How many times have we heard about an endangered species, felt sad for a while after hearing about it, and then forget all about it? Take the Siberian tiger, for example, which we all saw during Collins’ presentation. Some of us may have thought that it was cute, or that it was cool or majestic–and because of that we became momentarily concerned about SIberian tigers because they are endangered. But how many of us walked away from the presentation thinking of how we could help these endangered animals?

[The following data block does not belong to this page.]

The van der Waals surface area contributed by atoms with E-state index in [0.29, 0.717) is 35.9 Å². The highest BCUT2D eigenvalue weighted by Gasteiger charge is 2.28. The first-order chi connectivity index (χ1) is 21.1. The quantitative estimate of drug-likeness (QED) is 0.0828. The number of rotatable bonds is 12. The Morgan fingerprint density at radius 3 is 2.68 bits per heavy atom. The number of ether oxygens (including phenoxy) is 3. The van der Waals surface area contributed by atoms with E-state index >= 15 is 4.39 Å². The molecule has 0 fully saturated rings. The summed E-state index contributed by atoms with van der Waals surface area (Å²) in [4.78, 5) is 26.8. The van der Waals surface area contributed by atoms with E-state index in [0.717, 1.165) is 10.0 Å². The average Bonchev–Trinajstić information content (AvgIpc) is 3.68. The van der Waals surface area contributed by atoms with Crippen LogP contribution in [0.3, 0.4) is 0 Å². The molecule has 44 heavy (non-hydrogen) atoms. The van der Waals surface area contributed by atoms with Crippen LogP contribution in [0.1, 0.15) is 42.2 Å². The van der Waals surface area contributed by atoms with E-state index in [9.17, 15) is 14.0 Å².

Collins told us the story about the taimin in the Onon river, and how people were hunting them just for fun–to boast to their peers about their wealth and/or power. This occurred so often that they were hurting the environment there, killing off a species of fish not even for food but for pleasure. However, Collins described that as people took notice of the situation, the policy of catching fish and releasing them back into the river became more enforced, which is helping the taimin population to recover. I believe that without a large percentage of the community or population being concerned about the endangered species around them, no change would have occurred. Therefore, I think that if we implement this within more societies–a widespread awareness of and desire to help endangered species with a clear-cut method of helping instead of just feeling concern without any tangible way of solving the problem–helping preserve endangered species would be a more major and tangible (though perhaps not necessarily easier) task.
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